Leaving the EU: the View from Green Business

We are delighted to share this guest post from Juliet Davenport, founder and chief executive of Good Energy.

Like all businesses, green businesses need a stable legal framework within which to operate. There is no question that leaving the EU would introduce a lot of regulatory change and legal instability, at least in the short term. We would also be likely to see changes in exchange rates between sterling and the euro, with a decline in the value of the pound making imports for our production processes more expensive. This could lead to an increase in the perceived risk of lending to sterling-based businesses and hence higher cost of finance.

All of these economic effects, combined with new trade tariffs that we may face as a result of leaving the single market, will increase the costs of business and make life more difficult for businesses in the UK. Resilient and adaptable businesses would of course find a way to flourish, but it is important to note that it will probably be harder to find investment in the post-Brexit scenario. Households will experience the indirect consequences of these economic changes. If the cost of doing business goes up, this will be passed on to customers in the form of higher prices. In the energy sector this is likely to mean higher energy bills for electricity, for example, and since we import 60% of our energy from abroad – including 11% of our electricity from Europe – a price hike would be on the cards for businesses and households.

It is undeniable that the quality of the environment in the UK is protected by EU legislation. The EU has a good record of positive action on environmental issues as diverse as the quality of our beaches, climate change, mandatory targets for renewable energy, and clean air. While most of this legislation would continue to be in place immediately after the vote to leave the EU, the tendency to deny the reality of climate change and view environmental protection law as “red tape” does seem more prevalent in the Brexiteer camp. It is also worth making the point that any national government is less likely to pass strong environmental law than a club of nations.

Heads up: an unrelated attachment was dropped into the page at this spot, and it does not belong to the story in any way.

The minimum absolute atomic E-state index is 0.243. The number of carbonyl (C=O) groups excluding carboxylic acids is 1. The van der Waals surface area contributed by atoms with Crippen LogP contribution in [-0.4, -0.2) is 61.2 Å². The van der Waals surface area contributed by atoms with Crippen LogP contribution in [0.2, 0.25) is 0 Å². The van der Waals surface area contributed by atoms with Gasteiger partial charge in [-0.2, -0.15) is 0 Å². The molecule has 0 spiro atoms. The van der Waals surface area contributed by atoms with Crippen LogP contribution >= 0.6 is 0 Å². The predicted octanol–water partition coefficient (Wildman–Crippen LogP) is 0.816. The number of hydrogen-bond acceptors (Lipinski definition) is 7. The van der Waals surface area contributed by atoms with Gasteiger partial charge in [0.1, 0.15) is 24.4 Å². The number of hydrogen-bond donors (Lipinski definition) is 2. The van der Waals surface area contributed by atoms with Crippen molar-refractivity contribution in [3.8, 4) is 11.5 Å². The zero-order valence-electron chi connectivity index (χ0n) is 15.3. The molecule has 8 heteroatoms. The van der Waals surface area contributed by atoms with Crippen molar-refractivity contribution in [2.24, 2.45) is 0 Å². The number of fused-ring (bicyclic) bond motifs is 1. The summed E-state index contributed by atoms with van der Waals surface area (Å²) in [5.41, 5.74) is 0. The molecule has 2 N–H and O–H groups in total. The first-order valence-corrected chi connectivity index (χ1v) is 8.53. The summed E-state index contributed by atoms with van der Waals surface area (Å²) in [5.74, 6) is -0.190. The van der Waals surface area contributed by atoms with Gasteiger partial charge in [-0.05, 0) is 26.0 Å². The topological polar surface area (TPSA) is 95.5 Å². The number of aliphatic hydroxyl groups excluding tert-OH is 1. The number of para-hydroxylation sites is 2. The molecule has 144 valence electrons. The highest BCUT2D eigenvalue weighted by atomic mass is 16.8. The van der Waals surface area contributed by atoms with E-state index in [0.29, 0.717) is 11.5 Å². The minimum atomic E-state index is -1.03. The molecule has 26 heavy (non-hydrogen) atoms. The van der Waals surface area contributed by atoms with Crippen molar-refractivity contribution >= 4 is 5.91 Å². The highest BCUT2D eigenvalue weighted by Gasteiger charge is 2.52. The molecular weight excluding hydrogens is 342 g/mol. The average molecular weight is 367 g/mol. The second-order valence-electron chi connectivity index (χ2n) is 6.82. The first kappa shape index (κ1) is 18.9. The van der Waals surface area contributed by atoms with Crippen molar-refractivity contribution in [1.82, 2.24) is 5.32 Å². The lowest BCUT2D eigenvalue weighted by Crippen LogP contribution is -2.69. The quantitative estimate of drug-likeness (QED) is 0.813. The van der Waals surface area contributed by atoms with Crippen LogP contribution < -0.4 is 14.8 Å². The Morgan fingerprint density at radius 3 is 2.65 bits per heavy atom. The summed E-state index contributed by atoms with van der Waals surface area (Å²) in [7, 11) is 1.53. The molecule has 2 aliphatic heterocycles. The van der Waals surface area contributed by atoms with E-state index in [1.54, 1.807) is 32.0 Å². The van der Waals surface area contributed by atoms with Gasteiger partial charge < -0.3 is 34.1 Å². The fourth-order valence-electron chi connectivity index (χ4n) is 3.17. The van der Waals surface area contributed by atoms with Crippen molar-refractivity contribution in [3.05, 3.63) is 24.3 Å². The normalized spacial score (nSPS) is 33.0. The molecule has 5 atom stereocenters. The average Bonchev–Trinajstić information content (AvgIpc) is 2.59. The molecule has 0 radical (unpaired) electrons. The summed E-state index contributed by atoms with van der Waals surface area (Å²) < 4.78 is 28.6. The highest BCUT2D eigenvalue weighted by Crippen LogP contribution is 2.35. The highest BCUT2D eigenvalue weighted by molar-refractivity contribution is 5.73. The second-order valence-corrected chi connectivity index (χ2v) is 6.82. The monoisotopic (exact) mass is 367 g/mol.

One of the benefits of EU policy is that it can be made with a longer term perspective and is not driven by the five-year domestic electoral cycle. The indirect nature of EU democracy allows politicians and policy-makers to rise above the narrow interests of a political party and work better for the common good of both citizens and the environment. A decision to leave the EU would lead to a protracted period of negotiation over the exit terms and then a period of rewriting British law. This would be followed by the lengthy period of negotiating new bilateral agreements with a large number of countries to allow us to continue to trade. Not only would this undermine our ability to trade in the short term, and risk the loss of export markets, but it would also require an army of civil servants simply to undertake these negotiations. Government departments which have already been cut to the bone would see resources diverted from existing work, such as enforcing environmental law.

Many of the issues that would confront business if we left that EU are common to all businesses. But from the perspective of a green business we are facing particular threats and it seems clear that green businesses would be better supported by remaining part of the EU.